So why the sell off?
New York-based financial consulting firm Stern Stewart & Co believes that the premium of enterprise value over total capital is a measure of the present value of all economic value added created (EVA™, or what economists call ‘residual income’). A fall in market value of Vodacom’s equity is therefore an indication of lower EVA™ expectations – but from what, given that the RMB structure has no impact on the company’s operations?
The short answer is that the value the market places on Vodacom is a measure of its management and their decisions made in the ordinary course of the mobile business. It’s these decisions that generate the 6% revenue growth, about 40% Ebitda margin and nearly 20% earnings growth that engender shareholders to invest. That the company is placing R4.7 billion of shareholders’ money in third party preference shares that pay a return of 68% of prime (admittedly after tax) does not engender that confidence.
Forecast net reduced EVA™ off the higher capital base explains almost completely the 3% decline in share price on Monday.
This price change has nothing to do with BEE. If it did, there should have been an uptick through the value added expected from winning spectrum, for which BEE is a prerequisite. Because any outcome of the bidding process is too uncertain at this stage, the market has no basis on which to presume this value will be realised.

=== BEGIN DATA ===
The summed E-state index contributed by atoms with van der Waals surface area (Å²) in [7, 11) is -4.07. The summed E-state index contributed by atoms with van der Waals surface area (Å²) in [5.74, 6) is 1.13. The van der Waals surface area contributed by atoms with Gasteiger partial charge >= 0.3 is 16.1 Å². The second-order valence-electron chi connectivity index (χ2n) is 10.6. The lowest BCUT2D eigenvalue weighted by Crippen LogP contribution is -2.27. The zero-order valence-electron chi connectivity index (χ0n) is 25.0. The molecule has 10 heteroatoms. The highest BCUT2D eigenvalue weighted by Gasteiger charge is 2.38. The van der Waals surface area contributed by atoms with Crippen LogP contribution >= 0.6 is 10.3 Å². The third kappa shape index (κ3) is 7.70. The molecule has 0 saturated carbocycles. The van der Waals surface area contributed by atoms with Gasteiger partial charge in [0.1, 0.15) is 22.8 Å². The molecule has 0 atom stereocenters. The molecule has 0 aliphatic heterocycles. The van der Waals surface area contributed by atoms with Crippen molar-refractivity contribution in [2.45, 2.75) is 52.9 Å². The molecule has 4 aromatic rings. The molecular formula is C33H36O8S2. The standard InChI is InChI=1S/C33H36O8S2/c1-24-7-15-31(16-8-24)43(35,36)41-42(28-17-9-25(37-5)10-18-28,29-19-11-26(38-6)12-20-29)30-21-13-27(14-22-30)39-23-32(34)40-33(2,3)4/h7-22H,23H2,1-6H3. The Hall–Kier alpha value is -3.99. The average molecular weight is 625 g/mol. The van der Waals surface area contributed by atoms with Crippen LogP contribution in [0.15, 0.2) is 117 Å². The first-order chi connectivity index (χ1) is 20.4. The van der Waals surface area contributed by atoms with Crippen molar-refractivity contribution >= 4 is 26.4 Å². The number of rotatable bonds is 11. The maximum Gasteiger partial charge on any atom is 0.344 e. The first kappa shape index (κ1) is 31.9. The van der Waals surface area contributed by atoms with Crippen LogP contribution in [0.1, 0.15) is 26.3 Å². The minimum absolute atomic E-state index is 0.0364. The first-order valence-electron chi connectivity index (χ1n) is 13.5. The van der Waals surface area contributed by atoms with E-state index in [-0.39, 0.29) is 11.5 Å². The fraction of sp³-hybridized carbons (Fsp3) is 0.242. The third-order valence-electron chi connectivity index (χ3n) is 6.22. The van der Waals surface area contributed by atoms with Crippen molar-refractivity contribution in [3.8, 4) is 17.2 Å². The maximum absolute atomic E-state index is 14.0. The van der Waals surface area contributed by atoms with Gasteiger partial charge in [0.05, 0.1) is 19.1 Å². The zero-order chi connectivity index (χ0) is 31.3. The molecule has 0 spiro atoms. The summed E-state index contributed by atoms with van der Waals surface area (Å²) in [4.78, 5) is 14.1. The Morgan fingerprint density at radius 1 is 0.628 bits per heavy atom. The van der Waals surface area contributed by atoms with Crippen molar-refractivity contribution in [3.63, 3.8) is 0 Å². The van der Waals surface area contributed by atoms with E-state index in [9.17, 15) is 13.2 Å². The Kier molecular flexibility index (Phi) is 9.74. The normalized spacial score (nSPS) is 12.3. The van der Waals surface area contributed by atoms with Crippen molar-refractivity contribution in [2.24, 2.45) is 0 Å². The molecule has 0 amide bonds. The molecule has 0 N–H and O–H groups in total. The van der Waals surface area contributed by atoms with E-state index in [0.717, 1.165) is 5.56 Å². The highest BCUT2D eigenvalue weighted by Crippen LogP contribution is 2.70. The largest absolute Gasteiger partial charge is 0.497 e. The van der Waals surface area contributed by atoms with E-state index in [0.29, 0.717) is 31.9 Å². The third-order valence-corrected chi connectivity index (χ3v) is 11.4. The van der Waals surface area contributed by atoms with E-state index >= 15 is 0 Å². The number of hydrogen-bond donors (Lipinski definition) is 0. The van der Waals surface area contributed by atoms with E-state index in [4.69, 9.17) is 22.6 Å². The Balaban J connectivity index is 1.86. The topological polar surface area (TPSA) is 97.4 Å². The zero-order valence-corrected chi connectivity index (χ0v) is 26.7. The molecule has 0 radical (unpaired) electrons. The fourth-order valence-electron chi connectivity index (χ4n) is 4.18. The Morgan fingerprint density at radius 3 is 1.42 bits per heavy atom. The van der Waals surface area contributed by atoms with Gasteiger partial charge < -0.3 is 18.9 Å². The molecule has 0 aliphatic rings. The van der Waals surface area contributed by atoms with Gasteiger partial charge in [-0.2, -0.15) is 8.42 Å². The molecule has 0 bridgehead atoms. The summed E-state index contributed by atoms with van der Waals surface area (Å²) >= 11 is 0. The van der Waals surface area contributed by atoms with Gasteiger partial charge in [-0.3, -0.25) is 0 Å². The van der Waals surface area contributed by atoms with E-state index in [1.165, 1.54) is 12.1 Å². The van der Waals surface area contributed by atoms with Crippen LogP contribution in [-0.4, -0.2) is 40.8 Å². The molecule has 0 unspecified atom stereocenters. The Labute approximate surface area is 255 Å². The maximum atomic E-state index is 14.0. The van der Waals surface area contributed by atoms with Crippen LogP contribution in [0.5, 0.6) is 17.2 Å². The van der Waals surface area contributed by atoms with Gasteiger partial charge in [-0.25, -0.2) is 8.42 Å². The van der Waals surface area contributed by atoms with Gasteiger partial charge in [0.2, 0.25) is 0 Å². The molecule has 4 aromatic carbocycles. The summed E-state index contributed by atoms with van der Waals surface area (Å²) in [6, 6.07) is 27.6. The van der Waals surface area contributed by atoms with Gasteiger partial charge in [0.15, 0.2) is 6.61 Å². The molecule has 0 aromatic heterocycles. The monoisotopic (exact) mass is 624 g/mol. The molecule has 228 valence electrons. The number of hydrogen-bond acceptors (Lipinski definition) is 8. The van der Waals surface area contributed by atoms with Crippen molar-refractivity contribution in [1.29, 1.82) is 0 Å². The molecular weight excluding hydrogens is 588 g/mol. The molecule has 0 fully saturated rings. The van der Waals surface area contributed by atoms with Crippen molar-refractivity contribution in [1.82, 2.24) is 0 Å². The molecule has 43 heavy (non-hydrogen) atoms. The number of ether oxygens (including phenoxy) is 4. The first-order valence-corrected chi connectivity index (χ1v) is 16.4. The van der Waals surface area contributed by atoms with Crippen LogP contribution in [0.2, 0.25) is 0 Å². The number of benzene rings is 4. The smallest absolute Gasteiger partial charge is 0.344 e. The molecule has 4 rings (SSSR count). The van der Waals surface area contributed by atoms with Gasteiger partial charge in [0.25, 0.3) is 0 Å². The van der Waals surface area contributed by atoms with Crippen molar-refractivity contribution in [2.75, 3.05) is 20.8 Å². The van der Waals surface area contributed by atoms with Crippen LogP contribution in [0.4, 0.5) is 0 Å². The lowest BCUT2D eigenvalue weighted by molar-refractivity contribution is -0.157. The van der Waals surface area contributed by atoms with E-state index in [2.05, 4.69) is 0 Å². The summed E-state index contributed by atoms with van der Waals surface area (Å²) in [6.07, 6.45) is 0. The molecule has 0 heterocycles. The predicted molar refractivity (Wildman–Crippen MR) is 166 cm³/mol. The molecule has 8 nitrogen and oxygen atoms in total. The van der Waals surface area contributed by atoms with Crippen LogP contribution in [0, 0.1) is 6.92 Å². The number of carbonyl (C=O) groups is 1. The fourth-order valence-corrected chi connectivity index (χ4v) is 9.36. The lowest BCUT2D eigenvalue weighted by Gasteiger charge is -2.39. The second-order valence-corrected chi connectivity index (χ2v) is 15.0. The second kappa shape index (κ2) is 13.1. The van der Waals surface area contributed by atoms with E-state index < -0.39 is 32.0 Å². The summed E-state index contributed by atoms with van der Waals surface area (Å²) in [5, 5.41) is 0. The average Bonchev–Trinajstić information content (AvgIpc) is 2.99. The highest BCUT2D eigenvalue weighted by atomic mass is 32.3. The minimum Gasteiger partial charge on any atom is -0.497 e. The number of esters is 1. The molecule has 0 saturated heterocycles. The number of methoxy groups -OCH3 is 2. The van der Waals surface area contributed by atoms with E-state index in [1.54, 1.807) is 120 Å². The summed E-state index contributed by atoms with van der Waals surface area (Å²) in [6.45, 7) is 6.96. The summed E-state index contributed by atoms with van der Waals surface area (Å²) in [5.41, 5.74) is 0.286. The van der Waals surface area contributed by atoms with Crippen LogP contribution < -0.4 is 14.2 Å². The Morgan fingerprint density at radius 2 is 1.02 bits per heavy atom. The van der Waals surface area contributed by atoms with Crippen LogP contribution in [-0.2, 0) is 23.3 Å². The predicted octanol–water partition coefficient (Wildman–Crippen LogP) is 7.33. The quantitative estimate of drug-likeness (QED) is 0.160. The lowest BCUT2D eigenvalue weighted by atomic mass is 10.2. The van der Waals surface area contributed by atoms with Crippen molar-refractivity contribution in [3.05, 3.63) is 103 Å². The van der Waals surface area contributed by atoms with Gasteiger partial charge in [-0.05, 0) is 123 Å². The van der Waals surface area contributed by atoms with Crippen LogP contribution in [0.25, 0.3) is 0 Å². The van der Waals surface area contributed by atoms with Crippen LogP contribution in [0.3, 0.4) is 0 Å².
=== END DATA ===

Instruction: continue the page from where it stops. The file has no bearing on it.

The sell off has everything to do with the structure proposed by RMB, as understood from Vodacom management. Although (a lot of) shareholders’ funds pass back into Vodacom accounts for its ordinary activities, there is still no reason why the company should use operating cash in an investment construct that earns less than preferred returns.
And why the pay off?
Why is there a special dividend of R3 billion being paid to YeboYethu ordinary shareholders? It equates to almost 64% of the funds placed in YeboYethu preference shares by Vodacom. It’s a material liquidity event that according to the CEO “amounts to 2.7 times the original capital … invested” (a decade ago), which is great for BEE. From a Vodacom perspective however, it’s not entirely necessary.